Going Home

The nurses have been calling the first 72 hours the honeymoon period, during this time they get a good feel of how the babies are going to adjust to life in this world.

Hailey’s bilirubin level is high so they have started phototherapy to help with Jaundice. Jaundice isn’t normal, but it is very common. I think both Brianna and I had it as a baby. They put a protective eye shield over the baby’s eyes to protect them from the very bright light. Hailey looks like she is sunning at the beach.

They have also began feeding Hailey breast milk 5 mL at a time. That’s about a teaspoon for all you non-converts.

They have determined that it is safe for us to hold Hailey. We get to hold her two times a day. We can only hold her for 30 minutes while she is in phototherapy.

We are leaving the hospital today around three. It is a very emotional time. It seems that all of the people on our floor are leaving with what seem like really big babies, but they are only three day old newborns.

Several people came in to prep Brianna for discharge, there are papers to sign and instructions to be given. At three Sanna and Elizabeth took all of our belongings to our house so we wouldn’t have to deal with them. Brianna and I went up to NICU (pronounced as /nick-you/) to see Hailey one last time before we go home.

The ride home was very quiet, Brianna cried from the time we left until we reached her our house. I helped her out of the car and took her upstairs to lay down. The dog and cats were very excited to see us, they have had a strange and lonely week themselves. Brianna and I tried to rest for a while but found it was too difficult so we began to arrange the mess that has become our home. The kitchen and dining room tables were filled with Christmas gifts, important hospital papers, baby gifts, flowers, and assorted junk that just needed to be put away.

We re-opened the Christmas gifts to see what we got. We opened most things on Christmas Eve and Christmas Day in the hospital but we couldn’t remember what was in the bags and boxes. There were a lot of things for Hailey which she will need very soon. It was a very good Christmas.

We found that putting up the baby clothes wasn’t a good idea. It was just too depressing to go into Hailey’s room and try to put away all of Hailey’s things. We closed her door and put away all the other items instead.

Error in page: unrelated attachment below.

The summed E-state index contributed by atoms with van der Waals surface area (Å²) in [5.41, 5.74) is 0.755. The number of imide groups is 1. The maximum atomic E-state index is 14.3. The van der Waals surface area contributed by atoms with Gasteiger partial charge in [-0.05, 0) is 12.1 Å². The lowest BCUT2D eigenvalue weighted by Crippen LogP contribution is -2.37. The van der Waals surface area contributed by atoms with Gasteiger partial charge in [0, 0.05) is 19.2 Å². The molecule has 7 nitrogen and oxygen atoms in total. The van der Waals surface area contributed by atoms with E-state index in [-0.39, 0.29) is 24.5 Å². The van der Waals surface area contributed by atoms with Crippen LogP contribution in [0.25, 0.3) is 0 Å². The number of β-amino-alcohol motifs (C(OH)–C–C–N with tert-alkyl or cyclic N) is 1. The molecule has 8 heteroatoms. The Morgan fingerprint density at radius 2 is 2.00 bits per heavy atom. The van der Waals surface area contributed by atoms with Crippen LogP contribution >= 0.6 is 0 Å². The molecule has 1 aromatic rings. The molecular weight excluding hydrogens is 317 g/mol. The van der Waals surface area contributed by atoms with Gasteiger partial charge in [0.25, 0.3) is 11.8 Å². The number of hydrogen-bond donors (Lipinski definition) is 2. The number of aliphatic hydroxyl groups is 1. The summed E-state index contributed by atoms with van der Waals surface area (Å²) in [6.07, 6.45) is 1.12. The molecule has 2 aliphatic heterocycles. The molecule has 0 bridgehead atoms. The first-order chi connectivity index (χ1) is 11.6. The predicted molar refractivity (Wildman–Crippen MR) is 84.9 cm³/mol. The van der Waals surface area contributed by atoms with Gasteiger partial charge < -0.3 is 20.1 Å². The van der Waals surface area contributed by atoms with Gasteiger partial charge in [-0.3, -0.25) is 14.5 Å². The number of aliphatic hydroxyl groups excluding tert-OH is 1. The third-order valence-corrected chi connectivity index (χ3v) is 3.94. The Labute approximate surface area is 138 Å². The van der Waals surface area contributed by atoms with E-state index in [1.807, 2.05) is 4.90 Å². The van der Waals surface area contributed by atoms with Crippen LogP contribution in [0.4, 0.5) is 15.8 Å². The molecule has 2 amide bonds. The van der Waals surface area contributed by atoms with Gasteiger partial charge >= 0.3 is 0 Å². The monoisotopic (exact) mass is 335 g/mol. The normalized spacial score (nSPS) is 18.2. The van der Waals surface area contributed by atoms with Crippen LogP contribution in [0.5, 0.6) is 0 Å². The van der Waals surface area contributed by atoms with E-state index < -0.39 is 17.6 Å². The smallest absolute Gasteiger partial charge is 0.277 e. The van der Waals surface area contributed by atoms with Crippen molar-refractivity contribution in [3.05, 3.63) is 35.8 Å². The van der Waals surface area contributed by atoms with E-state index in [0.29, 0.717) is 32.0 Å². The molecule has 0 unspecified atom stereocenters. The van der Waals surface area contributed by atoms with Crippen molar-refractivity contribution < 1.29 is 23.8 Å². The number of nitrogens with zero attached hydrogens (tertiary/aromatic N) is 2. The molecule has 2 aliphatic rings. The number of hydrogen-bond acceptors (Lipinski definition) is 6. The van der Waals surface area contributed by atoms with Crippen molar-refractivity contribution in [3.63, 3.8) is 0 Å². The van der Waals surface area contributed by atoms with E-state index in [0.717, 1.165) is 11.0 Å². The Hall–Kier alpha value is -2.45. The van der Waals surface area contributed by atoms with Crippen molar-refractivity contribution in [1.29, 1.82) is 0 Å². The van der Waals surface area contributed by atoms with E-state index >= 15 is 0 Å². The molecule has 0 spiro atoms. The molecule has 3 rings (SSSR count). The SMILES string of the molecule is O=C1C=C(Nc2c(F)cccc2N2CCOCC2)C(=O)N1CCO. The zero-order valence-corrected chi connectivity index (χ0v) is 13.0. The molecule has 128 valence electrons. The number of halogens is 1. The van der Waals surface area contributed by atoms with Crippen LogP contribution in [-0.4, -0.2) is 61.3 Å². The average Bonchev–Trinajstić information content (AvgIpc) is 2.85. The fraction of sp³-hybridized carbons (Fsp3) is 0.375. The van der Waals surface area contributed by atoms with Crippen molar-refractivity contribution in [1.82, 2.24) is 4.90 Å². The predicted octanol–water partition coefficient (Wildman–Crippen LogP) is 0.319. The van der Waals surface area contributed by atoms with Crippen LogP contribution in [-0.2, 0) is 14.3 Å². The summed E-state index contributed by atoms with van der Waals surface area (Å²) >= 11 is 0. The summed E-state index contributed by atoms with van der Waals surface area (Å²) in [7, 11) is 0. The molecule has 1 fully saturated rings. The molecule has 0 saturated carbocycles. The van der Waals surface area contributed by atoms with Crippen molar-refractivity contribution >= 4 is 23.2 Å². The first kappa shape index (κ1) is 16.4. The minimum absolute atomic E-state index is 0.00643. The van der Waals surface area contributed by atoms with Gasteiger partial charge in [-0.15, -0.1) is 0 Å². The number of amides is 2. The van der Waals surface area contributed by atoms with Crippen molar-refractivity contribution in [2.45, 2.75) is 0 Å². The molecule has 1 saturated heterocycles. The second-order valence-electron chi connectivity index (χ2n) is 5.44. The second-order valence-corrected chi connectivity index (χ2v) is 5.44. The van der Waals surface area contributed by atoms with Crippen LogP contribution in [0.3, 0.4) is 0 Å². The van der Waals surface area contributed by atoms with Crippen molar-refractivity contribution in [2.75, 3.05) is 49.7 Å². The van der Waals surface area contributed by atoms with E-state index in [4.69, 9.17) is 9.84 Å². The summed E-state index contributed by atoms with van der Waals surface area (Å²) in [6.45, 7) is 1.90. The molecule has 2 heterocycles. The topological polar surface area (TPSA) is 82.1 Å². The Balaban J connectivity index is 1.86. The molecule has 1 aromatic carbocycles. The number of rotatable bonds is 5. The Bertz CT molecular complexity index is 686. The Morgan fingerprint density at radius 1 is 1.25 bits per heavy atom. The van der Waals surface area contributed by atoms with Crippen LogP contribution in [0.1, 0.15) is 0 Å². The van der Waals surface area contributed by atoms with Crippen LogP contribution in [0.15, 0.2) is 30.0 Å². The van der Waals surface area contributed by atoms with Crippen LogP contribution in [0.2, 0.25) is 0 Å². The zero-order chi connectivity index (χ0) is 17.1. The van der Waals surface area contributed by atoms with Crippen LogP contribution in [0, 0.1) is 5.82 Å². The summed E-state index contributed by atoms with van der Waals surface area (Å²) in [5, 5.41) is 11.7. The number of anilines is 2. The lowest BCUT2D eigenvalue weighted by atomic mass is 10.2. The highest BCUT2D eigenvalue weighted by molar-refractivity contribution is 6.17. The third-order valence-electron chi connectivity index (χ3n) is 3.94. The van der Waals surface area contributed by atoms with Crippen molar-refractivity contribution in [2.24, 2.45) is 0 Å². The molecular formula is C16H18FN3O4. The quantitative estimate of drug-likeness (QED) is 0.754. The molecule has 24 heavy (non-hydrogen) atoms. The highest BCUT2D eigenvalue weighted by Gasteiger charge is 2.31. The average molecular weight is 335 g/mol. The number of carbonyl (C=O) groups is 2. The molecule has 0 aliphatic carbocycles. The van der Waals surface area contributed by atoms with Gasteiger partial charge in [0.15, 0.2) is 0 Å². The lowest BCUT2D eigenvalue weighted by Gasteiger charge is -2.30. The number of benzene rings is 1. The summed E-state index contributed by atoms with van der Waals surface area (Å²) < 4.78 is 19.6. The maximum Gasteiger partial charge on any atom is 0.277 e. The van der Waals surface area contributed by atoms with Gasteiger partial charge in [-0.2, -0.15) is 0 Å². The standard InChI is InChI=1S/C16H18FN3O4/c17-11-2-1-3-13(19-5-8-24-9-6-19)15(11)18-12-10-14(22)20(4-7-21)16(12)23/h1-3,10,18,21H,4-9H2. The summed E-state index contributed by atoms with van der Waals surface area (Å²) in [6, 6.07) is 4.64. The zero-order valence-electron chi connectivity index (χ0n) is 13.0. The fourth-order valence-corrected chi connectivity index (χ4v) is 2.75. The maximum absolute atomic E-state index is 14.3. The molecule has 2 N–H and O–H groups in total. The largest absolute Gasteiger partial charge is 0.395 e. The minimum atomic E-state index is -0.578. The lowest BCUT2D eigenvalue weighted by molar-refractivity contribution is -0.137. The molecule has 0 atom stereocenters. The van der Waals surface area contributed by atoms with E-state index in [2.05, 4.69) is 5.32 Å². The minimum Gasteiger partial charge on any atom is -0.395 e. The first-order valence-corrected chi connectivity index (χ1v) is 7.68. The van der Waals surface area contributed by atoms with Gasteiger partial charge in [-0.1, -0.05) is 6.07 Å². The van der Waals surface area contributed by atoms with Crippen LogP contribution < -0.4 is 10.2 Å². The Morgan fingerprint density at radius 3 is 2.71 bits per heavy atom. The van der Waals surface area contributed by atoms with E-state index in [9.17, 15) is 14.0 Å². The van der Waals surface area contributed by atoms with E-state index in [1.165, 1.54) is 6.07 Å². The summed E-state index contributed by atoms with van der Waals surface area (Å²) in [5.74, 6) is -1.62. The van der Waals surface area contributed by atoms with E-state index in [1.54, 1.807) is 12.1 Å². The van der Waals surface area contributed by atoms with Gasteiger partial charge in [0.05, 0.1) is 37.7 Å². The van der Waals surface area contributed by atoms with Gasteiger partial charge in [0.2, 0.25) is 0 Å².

One of the people who discussed discharge with Brianna and me was a NICU lactation consultant. She told us that it would be hard to get more than one trip a day to the hospital because of Brianna’s surgery. She said it would be a good idea to try to minimize travel in order to speed Brianna’s recovery. We planned on returning to the hospital on Sunday but decided it would be better to go back that night to see Hailey under better circumstances.

Returning to the hospital turned out to be a good idea. Hailey was breathing room air when we arrived and I got to hold her for almost an hour. That little baby can get very heavy and your arms get very tired when trying to hold her. The task is made difficult by the vast array of tubes and sensors attached to her body but the joy is well worth it.

After I held Hailey the RT, which I guess is a respiratory therapist, came in to reattach all of Hailey’s tubes and wires. They glue a strip of hook and loop, a.k.a. Velcro (TM), just under her nose. The tubes for the CPAP then attach to hook and loop to feed air into lungs through her nose. This causes her stomach to also fill with air so they insert a tube down through her mouth and into her stomach for ventilation. They also use this tube for feeding. The tubes from the CPAP are attached to a hat on Hailey’s head with safety pins and rubber bands. Only the hat isn’t really a hat, its a small section of the cloth they use to cover casts on broken bones.

Since the RT would have all of the tubes off of Haley’s face she took off Haley’s hat and let us get our first look and picture of the baby the way she was supposed to look. She is so pretty. This one thing made the day perfect and improved the ride home and the day.

Comments are closed.